(iii) public, officers, legislative, judicial and executive,
whether of Nigeria or elsewhere: and
(b) public records kept in Nigeria of private documents.
While section 103 of the Evidence Act defines a private document as one which is meant for personal use and consumption.
Section 111 of the Evidence Act, provides for the certification of public documents. … Such certificate must be dated and subscribed by a public officer in custody of the document with his name and his official title with a seal if the officer is entitled in law to make use of a seal.
In Udom vs. Umana (No. 1) (2016) 12 NWLR Pt. 1526, pg. 179 at 234 -235, the Apex Court per, the noble Rhodes-Vivour, JSC., in his contribution instructed thus:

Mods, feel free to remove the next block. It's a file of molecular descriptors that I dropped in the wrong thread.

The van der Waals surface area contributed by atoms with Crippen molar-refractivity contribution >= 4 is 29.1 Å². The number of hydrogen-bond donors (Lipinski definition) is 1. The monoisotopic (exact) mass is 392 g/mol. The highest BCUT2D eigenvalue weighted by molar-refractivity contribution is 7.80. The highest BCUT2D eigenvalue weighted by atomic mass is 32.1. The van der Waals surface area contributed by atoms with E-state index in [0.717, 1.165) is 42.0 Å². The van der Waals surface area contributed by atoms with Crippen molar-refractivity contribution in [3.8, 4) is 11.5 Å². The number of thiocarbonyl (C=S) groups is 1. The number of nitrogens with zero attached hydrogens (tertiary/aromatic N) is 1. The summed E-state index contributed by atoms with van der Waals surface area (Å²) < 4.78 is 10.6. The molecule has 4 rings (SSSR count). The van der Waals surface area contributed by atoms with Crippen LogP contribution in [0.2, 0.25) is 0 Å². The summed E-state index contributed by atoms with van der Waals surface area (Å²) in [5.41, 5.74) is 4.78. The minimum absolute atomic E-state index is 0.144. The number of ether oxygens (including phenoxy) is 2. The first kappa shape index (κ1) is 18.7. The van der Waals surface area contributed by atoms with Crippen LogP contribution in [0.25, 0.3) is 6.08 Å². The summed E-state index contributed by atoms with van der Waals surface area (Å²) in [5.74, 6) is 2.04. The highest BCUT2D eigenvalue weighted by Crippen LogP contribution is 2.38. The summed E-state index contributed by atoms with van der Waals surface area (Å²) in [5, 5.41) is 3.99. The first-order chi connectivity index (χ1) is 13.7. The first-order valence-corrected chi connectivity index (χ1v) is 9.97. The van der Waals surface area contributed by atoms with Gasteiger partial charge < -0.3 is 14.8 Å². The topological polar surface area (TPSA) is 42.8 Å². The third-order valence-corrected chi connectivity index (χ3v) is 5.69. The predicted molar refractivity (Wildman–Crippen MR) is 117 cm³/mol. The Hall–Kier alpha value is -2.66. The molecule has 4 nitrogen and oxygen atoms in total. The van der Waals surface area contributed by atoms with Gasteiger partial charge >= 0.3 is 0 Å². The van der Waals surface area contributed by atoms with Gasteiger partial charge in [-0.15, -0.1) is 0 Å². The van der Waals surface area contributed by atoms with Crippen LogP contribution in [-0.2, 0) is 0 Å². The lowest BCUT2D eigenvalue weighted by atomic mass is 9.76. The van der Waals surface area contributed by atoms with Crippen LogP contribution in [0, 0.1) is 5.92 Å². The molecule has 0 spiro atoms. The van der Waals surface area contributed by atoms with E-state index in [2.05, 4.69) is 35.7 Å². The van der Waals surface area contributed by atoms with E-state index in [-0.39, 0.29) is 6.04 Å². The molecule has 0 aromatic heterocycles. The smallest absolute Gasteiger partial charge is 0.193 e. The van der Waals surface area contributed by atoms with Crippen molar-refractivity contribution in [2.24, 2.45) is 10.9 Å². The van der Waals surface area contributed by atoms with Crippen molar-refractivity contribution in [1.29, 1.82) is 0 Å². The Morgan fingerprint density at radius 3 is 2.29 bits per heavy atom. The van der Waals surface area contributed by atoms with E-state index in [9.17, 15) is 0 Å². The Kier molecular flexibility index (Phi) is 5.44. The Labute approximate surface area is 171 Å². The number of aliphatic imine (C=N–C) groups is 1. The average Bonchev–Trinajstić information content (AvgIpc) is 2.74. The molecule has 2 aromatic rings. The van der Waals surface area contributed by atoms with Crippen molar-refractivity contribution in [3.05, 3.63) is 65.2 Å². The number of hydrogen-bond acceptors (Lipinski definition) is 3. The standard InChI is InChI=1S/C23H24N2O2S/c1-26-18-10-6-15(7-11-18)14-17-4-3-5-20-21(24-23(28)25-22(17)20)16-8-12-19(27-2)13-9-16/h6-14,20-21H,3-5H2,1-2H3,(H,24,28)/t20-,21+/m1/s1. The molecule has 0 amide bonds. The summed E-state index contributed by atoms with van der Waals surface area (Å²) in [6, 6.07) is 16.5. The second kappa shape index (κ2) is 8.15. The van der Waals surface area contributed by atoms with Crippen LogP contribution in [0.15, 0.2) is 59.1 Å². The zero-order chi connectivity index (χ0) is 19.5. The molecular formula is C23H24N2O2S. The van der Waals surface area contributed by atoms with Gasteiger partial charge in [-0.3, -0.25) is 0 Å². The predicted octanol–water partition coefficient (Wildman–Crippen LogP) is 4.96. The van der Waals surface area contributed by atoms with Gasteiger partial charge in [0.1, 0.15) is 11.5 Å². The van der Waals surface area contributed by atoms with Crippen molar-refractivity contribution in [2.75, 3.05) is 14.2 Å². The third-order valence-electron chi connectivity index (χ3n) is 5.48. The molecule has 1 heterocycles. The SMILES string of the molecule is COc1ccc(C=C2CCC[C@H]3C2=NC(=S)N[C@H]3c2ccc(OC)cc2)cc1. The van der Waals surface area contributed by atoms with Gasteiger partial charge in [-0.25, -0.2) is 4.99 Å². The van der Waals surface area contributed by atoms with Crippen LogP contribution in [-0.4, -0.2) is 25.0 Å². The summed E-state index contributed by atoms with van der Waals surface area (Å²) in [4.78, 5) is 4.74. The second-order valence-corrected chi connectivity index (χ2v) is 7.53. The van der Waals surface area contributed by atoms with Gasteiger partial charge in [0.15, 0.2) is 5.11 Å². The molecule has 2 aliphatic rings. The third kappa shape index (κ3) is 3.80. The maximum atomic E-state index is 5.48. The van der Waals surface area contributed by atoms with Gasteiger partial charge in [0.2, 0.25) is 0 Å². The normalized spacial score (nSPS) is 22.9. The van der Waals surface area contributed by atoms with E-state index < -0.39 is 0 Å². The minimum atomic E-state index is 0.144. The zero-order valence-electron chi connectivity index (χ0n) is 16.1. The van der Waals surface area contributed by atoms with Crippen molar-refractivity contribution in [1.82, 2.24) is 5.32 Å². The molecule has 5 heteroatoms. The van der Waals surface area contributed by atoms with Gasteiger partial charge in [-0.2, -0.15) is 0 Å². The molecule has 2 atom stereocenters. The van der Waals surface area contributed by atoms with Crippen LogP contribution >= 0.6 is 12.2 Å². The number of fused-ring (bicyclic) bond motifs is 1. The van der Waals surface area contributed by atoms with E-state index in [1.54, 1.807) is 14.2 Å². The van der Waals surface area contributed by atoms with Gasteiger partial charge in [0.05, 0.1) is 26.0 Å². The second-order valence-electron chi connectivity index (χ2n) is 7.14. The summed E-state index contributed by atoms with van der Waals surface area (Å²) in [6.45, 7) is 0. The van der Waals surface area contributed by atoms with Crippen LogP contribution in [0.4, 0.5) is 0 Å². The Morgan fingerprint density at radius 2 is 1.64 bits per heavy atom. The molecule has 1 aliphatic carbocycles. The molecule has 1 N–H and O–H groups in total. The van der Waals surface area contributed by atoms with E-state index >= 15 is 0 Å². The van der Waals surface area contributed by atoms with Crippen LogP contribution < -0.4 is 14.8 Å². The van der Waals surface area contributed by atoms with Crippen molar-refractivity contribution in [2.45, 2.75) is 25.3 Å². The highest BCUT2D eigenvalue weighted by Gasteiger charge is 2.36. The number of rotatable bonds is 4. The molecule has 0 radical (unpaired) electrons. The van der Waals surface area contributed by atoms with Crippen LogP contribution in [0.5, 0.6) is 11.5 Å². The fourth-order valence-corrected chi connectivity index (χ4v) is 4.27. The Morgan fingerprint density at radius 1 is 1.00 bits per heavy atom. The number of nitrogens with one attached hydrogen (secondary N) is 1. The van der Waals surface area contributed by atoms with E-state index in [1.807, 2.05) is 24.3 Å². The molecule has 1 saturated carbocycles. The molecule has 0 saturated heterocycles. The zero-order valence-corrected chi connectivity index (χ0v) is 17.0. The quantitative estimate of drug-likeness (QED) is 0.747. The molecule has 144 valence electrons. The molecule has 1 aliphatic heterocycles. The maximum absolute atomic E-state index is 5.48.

…. Before a public document can be tendered and accepted by the Court, it must be certified. A public document is certified if:
1. It was paid for;
2. there is an endorsement/certificate that it is a true copy of the document in question;
3. the endorsement/certificate must be dated and signed by the officer responsible for certification, with his name and official
title. Payment of the prescribed fees is indeed part of the conditions that must be fulfilled before a public document can be
validly certified to be the true copy of its original.
The case of Udom vs. Umana(supra) and sections 88, 89, 90 and 102 of the Evidence Act, 2011, would ordinarily come into play when questions of tendering of